A quote recently caught my eye:
“Price is only ever an issue in the absence of value.”
I grew up in a middle-income family. We were not rich, but we had enough to afford basic comforts. Grandpa had high expectations – of the way his wife should dress, the food that was placed on the table, the conduct of his children and grandchildren. He would buy intricate accessories for Grandma and expected his favourite braised pork on the table every evening. He was generous with his treats – and his punishments – whenever he felt we deserved them.
He exemplified this quote, that money is never an issue for entities worthy.
Now older, I appreciate this quote, though from a slightly different perspective. No longer I chase the frivolous thrills of new bargains, but prefer entities of lasting quality. No more transient short-term targets, but investible goals and objectives. Not for flighty acquaintances, but quality commitments.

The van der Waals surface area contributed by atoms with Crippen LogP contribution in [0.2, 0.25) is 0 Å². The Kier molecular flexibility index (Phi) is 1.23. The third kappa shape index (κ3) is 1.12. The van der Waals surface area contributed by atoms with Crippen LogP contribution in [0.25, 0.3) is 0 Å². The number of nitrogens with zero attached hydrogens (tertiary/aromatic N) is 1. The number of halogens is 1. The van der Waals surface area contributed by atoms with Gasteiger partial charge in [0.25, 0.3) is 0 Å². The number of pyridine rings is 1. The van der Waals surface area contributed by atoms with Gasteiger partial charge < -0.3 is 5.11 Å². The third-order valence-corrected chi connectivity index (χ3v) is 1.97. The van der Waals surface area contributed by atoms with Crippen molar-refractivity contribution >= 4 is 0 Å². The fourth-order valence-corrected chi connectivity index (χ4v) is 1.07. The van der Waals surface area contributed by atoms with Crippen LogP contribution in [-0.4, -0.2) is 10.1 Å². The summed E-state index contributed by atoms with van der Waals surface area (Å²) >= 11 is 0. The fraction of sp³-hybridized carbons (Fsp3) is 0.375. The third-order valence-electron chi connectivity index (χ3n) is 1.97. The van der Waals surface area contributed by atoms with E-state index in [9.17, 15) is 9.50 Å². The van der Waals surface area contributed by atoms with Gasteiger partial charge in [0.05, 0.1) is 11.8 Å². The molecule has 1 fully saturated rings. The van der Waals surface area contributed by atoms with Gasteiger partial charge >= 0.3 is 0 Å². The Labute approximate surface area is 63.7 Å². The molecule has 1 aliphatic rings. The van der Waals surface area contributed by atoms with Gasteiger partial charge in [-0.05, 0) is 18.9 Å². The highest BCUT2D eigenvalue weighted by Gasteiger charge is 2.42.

For want of these, the focus shifts to experience rather than object, which may be pricey or worthless in others’ eyes, yet is exclusively meaningful.
For want of these, the delight now comes from the journey and its ups and downs, happiness and sorrow, challenges and growth, rather than the destination.
For want of these, the measure of value, intangible and personal, greatly outweighs that of price.
That it becomes true that price ceases to apply when one hankers for the things money can’t buy.